- Shoulder instability. Shoulder dislocations may occur during the early postoperative period due to soft tissue imbalance or to inadequate postoperative protection; late dislocation may result from glenoid cavity wear.
- Degenerative changes. Progressive degeneration of the AC joint is a common late complication.
Shoulder resection arthroplasty is generally very effective in reducing pain and restoring motion of the shoulder.
In a four-year follow-up study on shoulder arthroplasty patients, all patients experienced pain relief. Functional improvement was good in 77% of patients. Average shoulder abduction improved from 37-79°
QUESTIONS TO ASK THE DOCTOR
- How can I regain the use of my shoulder?
- What will it take to make my shoulder healthy again?
- Why do I have problems with my shoulder?
- What surgical procedures do you follow?
- How many shoulder resection arthroplasties do you perform each year?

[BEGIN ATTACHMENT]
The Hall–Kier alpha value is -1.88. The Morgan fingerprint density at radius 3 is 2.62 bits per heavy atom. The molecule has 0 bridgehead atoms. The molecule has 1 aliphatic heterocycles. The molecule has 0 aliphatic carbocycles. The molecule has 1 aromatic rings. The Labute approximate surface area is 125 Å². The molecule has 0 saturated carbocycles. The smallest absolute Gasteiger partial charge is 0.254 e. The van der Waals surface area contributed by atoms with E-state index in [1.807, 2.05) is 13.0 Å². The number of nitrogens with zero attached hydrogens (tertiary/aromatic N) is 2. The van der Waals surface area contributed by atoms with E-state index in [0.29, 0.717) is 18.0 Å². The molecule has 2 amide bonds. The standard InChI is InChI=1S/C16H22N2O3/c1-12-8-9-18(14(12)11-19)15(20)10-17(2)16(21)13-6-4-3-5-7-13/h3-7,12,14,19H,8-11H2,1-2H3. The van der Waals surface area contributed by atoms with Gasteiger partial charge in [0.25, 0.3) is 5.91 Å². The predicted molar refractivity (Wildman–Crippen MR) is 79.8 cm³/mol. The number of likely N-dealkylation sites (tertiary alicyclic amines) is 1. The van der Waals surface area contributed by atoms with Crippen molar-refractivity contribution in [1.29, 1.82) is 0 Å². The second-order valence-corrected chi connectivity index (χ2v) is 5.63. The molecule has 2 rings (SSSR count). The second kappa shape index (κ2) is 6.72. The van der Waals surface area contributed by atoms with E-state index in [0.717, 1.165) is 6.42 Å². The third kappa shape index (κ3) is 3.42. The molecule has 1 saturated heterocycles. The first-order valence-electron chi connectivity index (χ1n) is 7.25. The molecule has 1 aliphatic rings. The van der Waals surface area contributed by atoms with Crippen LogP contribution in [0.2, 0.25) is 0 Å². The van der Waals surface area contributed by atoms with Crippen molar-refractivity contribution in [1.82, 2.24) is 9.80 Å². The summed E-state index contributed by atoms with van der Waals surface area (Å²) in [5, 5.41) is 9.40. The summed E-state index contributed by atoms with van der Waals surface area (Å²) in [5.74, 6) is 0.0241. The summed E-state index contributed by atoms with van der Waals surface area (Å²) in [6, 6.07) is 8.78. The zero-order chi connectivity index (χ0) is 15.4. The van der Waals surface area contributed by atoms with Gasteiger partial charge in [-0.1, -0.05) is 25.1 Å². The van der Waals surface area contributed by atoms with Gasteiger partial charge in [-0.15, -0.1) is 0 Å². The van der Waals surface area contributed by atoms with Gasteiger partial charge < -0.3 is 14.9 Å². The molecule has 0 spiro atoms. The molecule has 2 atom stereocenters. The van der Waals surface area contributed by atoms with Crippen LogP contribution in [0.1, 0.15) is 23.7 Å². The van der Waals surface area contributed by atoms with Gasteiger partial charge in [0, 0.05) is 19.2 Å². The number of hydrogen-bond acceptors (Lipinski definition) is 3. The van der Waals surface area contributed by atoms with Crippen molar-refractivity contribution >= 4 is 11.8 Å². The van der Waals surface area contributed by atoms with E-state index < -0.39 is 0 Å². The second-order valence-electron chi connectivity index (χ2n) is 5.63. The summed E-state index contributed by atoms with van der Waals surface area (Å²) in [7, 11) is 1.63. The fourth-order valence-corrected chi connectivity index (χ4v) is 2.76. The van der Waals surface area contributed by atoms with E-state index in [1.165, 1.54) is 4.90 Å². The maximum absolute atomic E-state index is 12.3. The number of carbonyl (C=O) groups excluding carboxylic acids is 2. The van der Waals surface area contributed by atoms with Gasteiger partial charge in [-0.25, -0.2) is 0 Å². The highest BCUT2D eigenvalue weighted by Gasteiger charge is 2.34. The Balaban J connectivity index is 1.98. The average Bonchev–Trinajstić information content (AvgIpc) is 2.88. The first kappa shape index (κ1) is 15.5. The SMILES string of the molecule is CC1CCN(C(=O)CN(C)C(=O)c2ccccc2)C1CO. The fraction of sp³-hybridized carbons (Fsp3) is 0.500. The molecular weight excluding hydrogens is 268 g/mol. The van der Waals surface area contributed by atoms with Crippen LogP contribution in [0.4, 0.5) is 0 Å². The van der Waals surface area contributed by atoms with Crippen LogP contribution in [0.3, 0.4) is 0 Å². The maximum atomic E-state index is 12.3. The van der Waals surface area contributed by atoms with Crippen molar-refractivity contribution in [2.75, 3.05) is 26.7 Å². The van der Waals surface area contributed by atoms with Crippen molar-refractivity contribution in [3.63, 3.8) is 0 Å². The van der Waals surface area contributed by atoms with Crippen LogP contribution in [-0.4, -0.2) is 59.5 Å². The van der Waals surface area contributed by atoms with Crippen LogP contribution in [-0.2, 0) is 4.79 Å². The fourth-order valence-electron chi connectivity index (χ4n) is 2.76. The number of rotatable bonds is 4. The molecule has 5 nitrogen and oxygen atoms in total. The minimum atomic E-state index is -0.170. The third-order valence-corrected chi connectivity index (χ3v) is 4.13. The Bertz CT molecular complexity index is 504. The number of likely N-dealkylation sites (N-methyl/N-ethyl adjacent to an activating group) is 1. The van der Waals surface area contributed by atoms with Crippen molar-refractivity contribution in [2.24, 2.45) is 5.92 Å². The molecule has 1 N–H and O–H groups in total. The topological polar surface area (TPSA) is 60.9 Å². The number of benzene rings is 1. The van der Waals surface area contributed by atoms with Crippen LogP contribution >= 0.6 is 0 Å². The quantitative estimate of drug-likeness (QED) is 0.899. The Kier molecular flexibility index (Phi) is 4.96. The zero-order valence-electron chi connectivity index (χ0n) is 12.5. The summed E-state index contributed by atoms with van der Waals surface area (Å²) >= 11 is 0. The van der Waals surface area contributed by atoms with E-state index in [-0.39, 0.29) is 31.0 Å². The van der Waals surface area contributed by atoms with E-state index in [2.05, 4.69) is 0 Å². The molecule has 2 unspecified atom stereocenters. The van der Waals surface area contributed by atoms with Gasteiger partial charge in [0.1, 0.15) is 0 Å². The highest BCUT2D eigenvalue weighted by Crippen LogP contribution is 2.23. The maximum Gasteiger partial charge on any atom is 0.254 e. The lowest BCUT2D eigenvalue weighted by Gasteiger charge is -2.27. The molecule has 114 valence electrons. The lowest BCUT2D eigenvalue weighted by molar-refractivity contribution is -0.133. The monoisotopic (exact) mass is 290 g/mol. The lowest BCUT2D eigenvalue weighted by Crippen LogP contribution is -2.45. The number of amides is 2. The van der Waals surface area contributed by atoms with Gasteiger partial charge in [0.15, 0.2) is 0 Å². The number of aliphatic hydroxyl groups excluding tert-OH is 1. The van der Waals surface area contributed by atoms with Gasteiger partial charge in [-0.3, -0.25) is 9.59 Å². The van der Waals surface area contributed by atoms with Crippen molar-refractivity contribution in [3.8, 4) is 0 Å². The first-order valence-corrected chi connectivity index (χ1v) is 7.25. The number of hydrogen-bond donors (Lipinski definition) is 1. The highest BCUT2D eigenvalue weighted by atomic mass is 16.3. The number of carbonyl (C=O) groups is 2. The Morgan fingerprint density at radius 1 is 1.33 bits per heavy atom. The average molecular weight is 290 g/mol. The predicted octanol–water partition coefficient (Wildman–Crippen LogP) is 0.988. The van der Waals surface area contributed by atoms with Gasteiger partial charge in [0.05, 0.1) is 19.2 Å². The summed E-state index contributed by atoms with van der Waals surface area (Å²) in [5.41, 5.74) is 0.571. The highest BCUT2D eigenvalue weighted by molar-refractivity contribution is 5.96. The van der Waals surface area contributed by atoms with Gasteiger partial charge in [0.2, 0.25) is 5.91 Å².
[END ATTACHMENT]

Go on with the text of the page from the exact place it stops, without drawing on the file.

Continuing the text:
- Will surgery on my shoulder condition allow me to resume my activities?
and forward flexion from 52-93°. No deaths resulting from shoulder resection arthroplasty have ever been reported.
Doctors commonly attempt to treat AC joint problems using conservative treatments. Patients may be prescribed anti-inflammatory medications such as aspirin or ibuprofen. Treatment also may include disease-modifying drugs such as methotrexate and sulfasalazine, as well as gold injections. Researchers are also working on biologic agents that can interrupt the progress of osteoarthritis. These agents target specific chemicals in the body to prevent them from acting on the joints. Resting the sore joint and applying ice to it can also ease pain and inflammation. Injections of cortisone into the joint may also be prescribed. Cortisone is a strong steroidal medication that decreases inflammation and reduces pain. The effects of the drug are temporary, but it provides effective relief in the short term. Physicians may also prescribe sessions with a physical or occupational therapist, who may use various treatments to relieve inflammation of the AC joint, including heat and ice.